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The Science of Zombies

Unique Winter Session course took a contemporary approach to engaging students

University News | January 29, 2019

By Laynee H. Timlin

There were many ways to earn credits during Winter Session 2019. For 37 students (34 of them freshmen) enrolled in the four-credit course “Science of Zombies,” studying topics such as death and decomposition, forensic entomology, and pathogens, viruses and parasites, was their avenue of choice.

“When we were signing up for classes before the fall semester had even begun, we were handed a sheet that listed the Winter Session courses,” said Kathleen Vanden Berg ’22. “The first one that caught my eye was 'Science of Zombies.' The concept alone was what first interested me.”

The contemporary topic was just the draw that biology professors Vic Townsend and Deirdre Gonsalves-Jackson had in mind when they developed the new course. Capitalizing on the popularity and cultural obsession with the undead, they created a Winter Session course chalk full of scientific concepts all depicted through this king of current horror genres.

“Our goal was to identify a topic that freshmen were interested in and that they could explore from the scientific viewpoint,” said Townsend. “We thought that students could investigate the history and origins of zombies and how the modern zombie came to be by exploring scientific concepts.”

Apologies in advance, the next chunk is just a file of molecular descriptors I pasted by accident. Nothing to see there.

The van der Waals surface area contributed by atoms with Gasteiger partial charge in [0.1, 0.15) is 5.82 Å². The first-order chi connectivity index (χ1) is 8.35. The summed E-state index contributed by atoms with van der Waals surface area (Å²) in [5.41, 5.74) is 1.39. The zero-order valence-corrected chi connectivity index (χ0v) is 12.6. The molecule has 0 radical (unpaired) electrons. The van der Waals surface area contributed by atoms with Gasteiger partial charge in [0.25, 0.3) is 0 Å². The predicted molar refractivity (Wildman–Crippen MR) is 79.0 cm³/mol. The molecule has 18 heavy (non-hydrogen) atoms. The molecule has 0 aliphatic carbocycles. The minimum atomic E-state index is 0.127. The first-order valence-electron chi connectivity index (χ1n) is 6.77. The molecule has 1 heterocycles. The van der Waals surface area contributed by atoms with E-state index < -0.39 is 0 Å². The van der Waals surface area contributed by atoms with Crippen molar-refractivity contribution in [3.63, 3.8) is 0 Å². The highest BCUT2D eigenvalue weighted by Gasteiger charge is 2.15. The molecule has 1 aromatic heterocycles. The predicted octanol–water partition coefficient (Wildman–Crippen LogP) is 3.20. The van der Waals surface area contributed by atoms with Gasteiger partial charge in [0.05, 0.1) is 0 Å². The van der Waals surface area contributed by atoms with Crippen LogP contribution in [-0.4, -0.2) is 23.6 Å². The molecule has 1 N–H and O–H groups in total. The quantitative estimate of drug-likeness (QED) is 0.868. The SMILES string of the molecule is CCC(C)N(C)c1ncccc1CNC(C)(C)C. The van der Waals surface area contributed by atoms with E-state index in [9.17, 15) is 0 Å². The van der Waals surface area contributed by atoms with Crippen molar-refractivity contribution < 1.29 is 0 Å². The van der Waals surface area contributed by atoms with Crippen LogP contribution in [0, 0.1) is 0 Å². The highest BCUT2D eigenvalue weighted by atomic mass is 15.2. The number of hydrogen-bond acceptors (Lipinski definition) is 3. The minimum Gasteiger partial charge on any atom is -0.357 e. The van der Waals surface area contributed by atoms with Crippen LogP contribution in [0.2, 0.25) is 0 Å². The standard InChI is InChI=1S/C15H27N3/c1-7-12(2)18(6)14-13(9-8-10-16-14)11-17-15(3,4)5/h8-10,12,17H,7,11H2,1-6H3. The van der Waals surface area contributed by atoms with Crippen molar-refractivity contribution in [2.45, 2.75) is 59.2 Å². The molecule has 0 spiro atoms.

Their non-traditional approach certainly resonated with the students who met for class for two to three hours each day during the January term to engage in interactive lectures, class discussions, group projects and an analysis of 10 zombie films. In addition, students heard from guest lecturers from the campus and the community on topics like embalming and mortuary science, psychology, literature and ecology. They even maintained a zombie diary, wrote an original zombie story and participated in a zombie makeup demonstration.

Townsend noted that the students also studied the biology of behavior-altering parasites (“real zombies”), the characteristics of life and basic concepts of homeostasis and essential functions of the organ systems of the human body as they relate to brain function, locomotion, digestion, respiration and circulation.

For the first time, Winter Session was mandatory for freshmen like Vanden Berg, who is a Batten Honors College student double majoring in art and biology. She described the course as very fast-paced and jam-packed with so much information that it was “overwhelming at times.” She says that she enjoyed the course immensely and learned so much.

"Some of the most significant things I learned were the different parts of the brain and what they control, where the origin of the modern day zombies came from, and that if a zombie apocalypse were to occur, it'd most likely be due to mutated rabies virus. But fortunately, the likelihood of that occurring is slim to none.”

She especially enjoyed the zombie films on Tuesdays and Thursdays and learning about the science of decomposition and parasites that cause animals to display zombie-like behavior.

“This course provided a strong foundation for learning the basics of biology and it was taught through a fun means so it was always engaging,” Vanden Berg reflected. “It provided a lot of new information for my brain to chew on. I'll probably be thinking about the material I learned for a long time."


VWU's Winter Session provides a unique opportunity for students, including first year students, to engage intensely in interesting areas of study both in and outside of the classroom. Learn more about Winter Session at VWU and View the 2019 Winter Session Photo Gallery.